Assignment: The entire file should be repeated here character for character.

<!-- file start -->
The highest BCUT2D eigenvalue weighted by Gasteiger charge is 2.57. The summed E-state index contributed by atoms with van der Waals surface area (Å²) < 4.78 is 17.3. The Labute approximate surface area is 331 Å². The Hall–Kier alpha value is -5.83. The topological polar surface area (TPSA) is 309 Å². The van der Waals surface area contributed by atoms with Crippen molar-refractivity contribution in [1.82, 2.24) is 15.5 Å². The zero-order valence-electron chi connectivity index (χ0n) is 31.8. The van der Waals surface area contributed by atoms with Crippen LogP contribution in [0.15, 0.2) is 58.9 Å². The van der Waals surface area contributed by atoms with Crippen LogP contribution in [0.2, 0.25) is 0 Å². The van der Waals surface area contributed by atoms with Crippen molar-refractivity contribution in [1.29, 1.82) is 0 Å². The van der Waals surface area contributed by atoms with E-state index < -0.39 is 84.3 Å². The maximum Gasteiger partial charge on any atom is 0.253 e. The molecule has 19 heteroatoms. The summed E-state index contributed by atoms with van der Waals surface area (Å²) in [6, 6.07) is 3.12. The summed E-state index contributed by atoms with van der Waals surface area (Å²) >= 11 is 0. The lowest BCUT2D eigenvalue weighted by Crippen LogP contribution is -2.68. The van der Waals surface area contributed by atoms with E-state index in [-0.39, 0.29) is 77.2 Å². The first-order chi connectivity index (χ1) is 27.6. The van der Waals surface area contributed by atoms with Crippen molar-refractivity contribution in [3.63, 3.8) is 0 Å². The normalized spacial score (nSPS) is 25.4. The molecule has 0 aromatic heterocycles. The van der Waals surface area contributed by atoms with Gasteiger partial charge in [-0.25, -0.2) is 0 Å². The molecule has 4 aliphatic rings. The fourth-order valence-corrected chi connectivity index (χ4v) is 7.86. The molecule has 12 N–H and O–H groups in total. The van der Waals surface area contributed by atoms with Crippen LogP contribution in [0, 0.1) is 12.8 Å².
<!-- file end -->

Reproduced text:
The highest BCUT2D eigenvalue weighted by Gasteiger charge is 2.57. The summed E-state index contributed by atoms with van der Waals surface area (Å²) < 4.78 is 17.3. The Labute approximate surface area is 331 Å². The Hall–Kier alpha value is -5.83. The topological polar surface area (TPSA) is 309 Å². The van der Waals surface area contributed by atoms with Crippen molar-refractivity contribution in [1.82, 2.24) is 15.5 Å². The zero-order valence-electron chi connectivity index (χ0n) is 31.8. The van der Waals surface area contributed by atoms with Crippen LogP contribution in [0.15, 0.2) is 58.9 Å². The van der Waals surface area contributed by atoms with Crippen LogP contribution in [0.2, 0.25) is 0 Å². The van der Waals surface area contributed by atoms with Crippen molar-refractivity contribution in [1.29, 1.82) is 0 Å². The van der Waals surface area contributed by atoms with E-state index < -0.39 is 84.3 Å². The maximum Gasteiger partial charge on any atom is 0.253 e. The molecule has 19 heteroatoms. The summed E-state index contributed by atoms with van der Waals surface area (Å²) in [6, 6.07) is 3.12. The summed E-state index contributed by atoms with van der Waals surface area (Å²) >= 11 is 0. The lowest BCUT2D eigenvalue weighted by Crippen LogP contribution is -2.68. The van der Waals surface area contributed by atoms with E-state index in [-0.39, 0.29) is 77.2 Å². The first-order chi connectivity index (χ1) is 27.6. The van der Waals surface area contributed by atoms with Crippen molar-refractivity contribution in [3.63, 3.8) is 0 Å². The normalized spacial score (nSPS) is 25.4. The molecule has 0 aromatic heterocycles. The van der Waals surface area contributed by atoms with Gasteiger partial charge in [-0.25, -0.2) is 0 Å². The molecule has 4 aliphatic rings. The fourth-order valence-corrected chi connectivity index (χ4v) is 7.86. The molecule has 12 N–H and O–H groups in total. The van der Waals surface area contributed by atoms with Crippen LogP contribution in [0, 0.1) is 12.8 Å².